Indiana State University Newsroom

Indiana State provides $1M in free athletic training services

December 13, 2018

When an injury to Shunnosuke Hayashi's right shoulder derailed his chances to play baseball during high school, he channeled his passion for athletics into a calling in sports medicine. That dream led him from his home in Kameoka, Japan, to Indiana State University to earn a master's degree in athletic training.

He spent a fall semester working with State's Tim Demchak, professor in the College Health and Human Services, and other students to provide free athletic training services at the Wabash Valley Health Center in Terre Haute. In the past nine years, Sycamores have provided more than $1 million in free athletic training services at the center.

"As a student, I really appreciate patients letting me do treatments and give them therapeutic exercises because it's valuable experience for me as I go into my career," said Hayashi, who plans to return to Japan to work in an orthopedic clinic after he graduates in May. "I'd previously worked with Indiana State's football team and with athletes at Terre Haute North High School and was used to treating athletes. This experience allowed me to work with patients who have a broad range of unique issues."

Services are available to anyone currently receiving primary medical or dental care at Wabash Valley Health Center. Patients can receive evaluation and treatment of common musculoskeletal injuries, like chronic pain conditions, ligament sprains, low back pain, muscle strains and tendonitis. Treatments are individualized and evidence-based.

The free-of-charge athletic training services are made possible through a grant from Indiana State's Center of Community Engagement and Office of the Provost and Academic Affairs.

"One of the strengths of our center is that we are able to provide so many services - medical, dental, behavioral health and the athletic training services - all in the same location, which is really valuable for our patients," said Charlie Welker, CEO at the Wabash Valley Health Center. "It is not required by community health centers to have athletic training services, so it's not only an added value for our patients but it's also convenient for them. If the athletic training services were not offered in our facility, I'm not sure how many (patients) would be able to go elsewhere to receive them. We've been able to sustain these services for so long because of Tim's passion to provide these services and expose students to this unique environment."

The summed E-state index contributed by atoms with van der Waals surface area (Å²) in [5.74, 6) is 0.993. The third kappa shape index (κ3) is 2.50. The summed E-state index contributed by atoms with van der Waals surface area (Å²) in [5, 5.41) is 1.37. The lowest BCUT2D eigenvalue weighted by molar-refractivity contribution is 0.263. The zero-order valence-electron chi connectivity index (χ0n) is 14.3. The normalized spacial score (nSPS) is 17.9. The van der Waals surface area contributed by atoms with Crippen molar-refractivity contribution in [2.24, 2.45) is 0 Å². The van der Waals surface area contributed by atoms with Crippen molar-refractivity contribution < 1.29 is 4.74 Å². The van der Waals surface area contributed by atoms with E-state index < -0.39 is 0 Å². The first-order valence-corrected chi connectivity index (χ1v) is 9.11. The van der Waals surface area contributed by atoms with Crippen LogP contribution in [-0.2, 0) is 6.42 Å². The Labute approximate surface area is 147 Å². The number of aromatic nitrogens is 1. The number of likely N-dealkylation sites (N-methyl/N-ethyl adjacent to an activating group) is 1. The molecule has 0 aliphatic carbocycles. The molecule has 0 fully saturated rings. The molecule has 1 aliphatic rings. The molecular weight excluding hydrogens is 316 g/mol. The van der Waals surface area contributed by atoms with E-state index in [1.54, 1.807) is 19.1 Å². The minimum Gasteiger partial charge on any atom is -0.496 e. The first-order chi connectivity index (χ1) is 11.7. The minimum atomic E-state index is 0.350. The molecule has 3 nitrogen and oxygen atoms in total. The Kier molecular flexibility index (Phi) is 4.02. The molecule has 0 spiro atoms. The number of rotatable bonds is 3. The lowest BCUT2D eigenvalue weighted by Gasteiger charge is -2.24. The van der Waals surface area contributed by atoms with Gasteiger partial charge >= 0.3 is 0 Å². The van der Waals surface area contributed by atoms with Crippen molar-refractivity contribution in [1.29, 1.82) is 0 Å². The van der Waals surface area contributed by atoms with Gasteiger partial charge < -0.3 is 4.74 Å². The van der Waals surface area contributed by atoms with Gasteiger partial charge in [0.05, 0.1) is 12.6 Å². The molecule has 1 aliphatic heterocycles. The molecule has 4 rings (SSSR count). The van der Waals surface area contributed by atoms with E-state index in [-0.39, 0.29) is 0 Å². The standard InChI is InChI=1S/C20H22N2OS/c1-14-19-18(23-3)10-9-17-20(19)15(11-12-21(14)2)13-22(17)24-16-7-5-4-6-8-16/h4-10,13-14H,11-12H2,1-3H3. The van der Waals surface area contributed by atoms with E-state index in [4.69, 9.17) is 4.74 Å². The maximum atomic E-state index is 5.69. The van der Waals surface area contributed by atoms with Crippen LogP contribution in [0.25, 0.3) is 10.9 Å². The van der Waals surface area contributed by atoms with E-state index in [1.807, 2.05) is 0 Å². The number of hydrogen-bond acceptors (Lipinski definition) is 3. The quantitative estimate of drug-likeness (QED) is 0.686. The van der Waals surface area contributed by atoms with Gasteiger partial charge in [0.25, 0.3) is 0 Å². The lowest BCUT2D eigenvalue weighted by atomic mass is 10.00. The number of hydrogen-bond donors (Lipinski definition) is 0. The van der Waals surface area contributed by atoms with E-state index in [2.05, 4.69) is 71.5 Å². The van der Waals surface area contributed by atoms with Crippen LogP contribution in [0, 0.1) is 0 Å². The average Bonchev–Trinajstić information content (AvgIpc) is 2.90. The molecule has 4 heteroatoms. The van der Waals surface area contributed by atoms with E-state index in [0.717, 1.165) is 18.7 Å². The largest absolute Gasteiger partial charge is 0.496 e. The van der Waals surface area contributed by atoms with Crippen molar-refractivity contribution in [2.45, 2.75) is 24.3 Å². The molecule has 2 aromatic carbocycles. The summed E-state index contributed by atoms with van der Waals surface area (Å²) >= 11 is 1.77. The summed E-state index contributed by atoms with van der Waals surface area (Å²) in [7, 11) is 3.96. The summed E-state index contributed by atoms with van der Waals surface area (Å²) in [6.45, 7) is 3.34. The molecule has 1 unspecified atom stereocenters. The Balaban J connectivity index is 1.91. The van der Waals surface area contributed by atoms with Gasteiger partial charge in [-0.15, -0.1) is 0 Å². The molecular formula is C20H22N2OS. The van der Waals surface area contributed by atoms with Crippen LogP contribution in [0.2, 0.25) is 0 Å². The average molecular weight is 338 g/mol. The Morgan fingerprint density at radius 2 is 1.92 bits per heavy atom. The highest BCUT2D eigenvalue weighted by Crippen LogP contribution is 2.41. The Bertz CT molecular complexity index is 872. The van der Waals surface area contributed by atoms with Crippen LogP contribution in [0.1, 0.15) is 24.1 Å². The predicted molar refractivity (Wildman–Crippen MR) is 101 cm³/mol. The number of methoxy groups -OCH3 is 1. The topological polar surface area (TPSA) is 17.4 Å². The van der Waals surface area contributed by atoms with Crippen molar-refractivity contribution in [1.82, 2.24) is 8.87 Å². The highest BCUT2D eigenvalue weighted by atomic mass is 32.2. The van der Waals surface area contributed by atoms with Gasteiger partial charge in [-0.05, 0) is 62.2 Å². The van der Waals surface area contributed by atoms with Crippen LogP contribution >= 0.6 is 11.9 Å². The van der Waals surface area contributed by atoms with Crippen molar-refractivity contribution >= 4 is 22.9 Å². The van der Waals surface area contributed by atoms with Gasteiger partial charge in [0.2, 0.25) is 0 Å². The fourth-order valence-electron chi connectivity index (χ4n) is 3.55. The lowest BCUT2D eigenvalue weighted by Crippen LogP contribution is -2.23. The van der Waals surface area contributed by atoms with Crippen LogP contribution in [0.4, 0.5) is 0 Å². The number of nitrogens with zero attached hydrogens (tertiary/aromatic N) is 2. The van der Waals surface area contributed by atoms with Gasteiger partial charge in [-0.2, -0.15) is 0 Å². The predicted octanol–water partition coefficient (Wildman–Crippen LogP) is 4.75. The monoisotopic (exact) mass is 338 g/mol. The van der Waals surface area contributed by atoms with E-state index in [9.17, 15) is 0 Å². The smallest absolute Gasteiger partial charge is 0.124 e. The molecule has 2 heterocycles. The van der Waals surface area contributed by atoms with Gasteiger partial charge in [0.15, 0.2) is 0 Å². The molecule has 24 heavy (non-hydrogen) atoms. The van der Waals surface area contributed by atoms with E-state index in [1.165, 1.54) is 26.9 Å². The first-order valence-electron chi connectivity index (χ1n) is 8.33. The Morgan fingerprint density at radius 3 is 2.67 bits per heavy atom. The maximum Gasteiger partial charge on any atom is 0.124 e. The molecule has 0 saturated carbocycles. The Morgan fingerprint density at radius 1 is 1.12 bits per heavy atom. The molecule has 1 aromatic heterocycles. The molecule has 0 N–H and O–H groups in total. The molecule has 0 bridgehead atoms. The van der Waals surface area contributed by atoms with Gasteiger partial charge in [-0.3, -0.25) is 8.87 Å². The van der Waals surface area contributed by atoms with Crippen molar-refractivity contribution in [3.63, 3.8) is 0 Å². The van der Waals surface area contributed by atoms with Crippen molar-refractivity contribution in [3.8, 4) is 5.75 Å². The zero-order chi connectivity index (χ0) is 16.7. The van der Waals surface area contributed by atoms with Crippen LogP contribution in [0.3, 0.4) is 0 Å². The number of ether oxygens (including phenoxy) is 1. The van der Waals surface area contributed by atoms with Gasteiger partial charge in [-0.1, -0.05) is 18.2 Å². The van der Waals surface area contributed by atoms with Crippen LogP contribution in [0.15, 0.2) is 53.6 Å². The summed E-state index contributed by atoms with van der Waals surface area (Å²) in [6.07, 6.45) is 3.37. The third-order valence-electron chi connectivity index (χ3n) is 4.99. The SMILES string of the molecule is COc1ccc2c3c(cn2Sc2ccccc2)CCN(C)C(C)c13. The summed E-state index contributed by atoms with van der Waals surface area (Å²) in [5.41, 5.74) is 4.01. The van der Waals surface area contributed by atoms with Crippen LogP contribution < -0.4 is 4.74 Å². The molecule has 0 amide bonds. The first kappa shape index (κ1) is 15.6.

Nearly 60 Sycamores from multiple disciplines have used the Wabash Valley Health Center's athletic training services as a clinical or observational site, including 45 athletic training majors, six exercise physiology students, four physician assistant students and three occupational therapy students. Students collaborate with the primary care providers, who refer patients to the students for care.

"I let students do all the evaluations and develop and execute treatment plans to help the patients get back to work or return to daily living, which is the reason I started the clinic," Demchak said. "This gives our students the opportunity to see a different patient population that's not the 13- to 24-year-old, healthy athlete. Most of the patients are of lower economic status, and a lot deal with issues like diabetes or smoking, things you wouldn't generally see in the athletic population. A lot of times the patients we deal with wouldn't be able to afford any type of therapy, which means they would be in pain, get injured worse and not be able to work or do the activities of daily living without these services."

The clinic has provided the community and students with the kind of support Demchak envisioned when he sought the initial grant in 2008.

"It's still fun for me. I enjoy getting off campus, helping people in the community and bringing it back to the classroom," he said. "It's exciting to watch our students work with the patients and grow from day one at the clinic to the end of the semester."

One of those students whose progress Demchak watched was Kelcey Granger, who completed a rotation at the clinic last spring and an internship last summer on her way to achieving her dream.

After earning a bachelor's degree, Granger worked at Toyota as an ergonomics specialist. When it came time to learn more about body mechanics to better aid patients in their workplace, she enrolled in Indiana State's athletic training program.

"The clinic was the first time I got to work with the patient population that I want to work with," said Granger of McCordsville, Ind., who will graduate in May. "In athletics, you can tell patients they can't practice today, but the patients at the clinic have to go to work. It's humbling to know that we get to impact their everyday lives in such a profound way through our services."

Photo: - Tim Demchak

Writer: Betsy Simon, media relations assistant director, University Marketing, Indiana State University, 812-237-7972 or